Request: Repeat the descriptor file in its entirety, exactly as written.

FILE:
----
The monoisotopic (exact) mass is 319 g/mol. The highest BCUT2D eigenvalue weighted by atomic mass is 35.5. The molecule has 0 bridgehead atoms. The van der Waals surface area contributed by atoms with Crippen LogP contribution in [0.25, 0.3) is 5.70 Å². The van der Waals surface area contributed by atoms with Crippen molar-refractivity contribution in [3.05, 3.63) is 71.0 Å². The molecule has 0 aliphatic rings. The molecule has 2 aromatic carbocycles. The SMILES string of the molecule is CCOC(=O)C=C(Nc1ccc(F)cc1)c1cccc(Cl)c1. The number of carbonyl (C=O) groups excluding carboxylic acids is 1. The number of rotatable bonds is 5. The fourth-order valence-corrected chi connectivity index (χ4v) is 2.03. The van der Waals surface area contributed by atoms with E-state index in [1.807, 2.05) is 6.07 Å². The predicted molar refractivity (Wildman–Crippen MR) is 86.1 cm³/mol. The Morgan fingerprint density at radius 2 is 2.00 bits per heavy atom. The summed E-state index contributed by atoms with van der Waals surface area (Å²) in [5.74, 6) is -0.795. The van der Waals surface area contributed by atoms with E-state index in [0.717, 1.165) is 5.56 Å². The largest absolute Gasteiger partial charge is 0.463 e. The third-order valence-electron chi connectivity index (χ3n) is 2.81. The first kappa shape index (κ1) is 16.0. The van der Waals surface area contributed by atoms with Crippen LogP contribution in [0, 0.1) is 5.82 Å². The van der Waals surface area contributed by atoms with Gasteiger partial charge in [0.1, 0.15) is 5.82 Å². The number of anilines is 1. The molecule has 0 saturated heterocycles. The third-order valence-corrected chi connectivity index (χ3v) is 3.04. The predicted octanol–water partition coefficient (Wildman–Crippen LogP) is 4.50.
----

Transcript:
The monoisotopic (exact) mass is 319 g/mol. The highest BCUT2D eigenvalue weighted by atomic mass is 35.5. The molecule has 0 bridgehead atoms. The van der Waals surface area contributed by atoms with Crippen LogP contribution in [0.25, 0.3) is 5.70 Å². The van der Waals surface area contributed by atoms with Crippen molar-refractivity contribution in [3.05, 3.63) is 71.0 Å². The molecule has 0 aliphatic rings. The molecule has 2 aromatic carbocycles. The SMILES string of the molecule is CCOC(=O)C=C(Nc1ccc(F)cc1)c1cccc(Cl)c1. The number of carbonyl (C=O) groups excluding carboxylic acids is 1. The number of rotatable bonds is 5. The fourth-order valence-corrected chi connectivity index (χ4v) is 2.03. The van der Waals surface area contributed by atoms with E-state index in [1.807, 2.05) is 6.07 Å². The predicted molar refractivity (Wildman–Crippen MR) is 86.1 cm³/mol. The Morgan fingerprint density at radius 2 is 2.00 bits per heavy atom. The summed E-state index contributed by atoms with van der Waals surface area (Å²) in [5.74, 6) is -0.795. The van der Waals surface area contributed by atoms with E-state index in [0.717, 1.165) is 5.56 Å². The largest absolute Gasteiger partial charge is 0.463 e. The third-order valence-electron chi connectivity index (χ3n) is 2.81. The first kappa shape index (κ1) is 16.0. The van der Waals surface area contributed by atoms with Crippen LogP contribution in [0, 0.1) is 5.82 Å². The van der Waals surface area contributed by atoms with Gasteiger partial charge in [0.1, 0.15) is 5.82 Å². The number of anilines is 1. The molecule has 0 saturated heterocycles. The third-order valence-corrected chi connectivity index (χ3v) is 3.04. The predicted octanol–water partition coefficient (Wildman–Crippen LogP) is 4.50.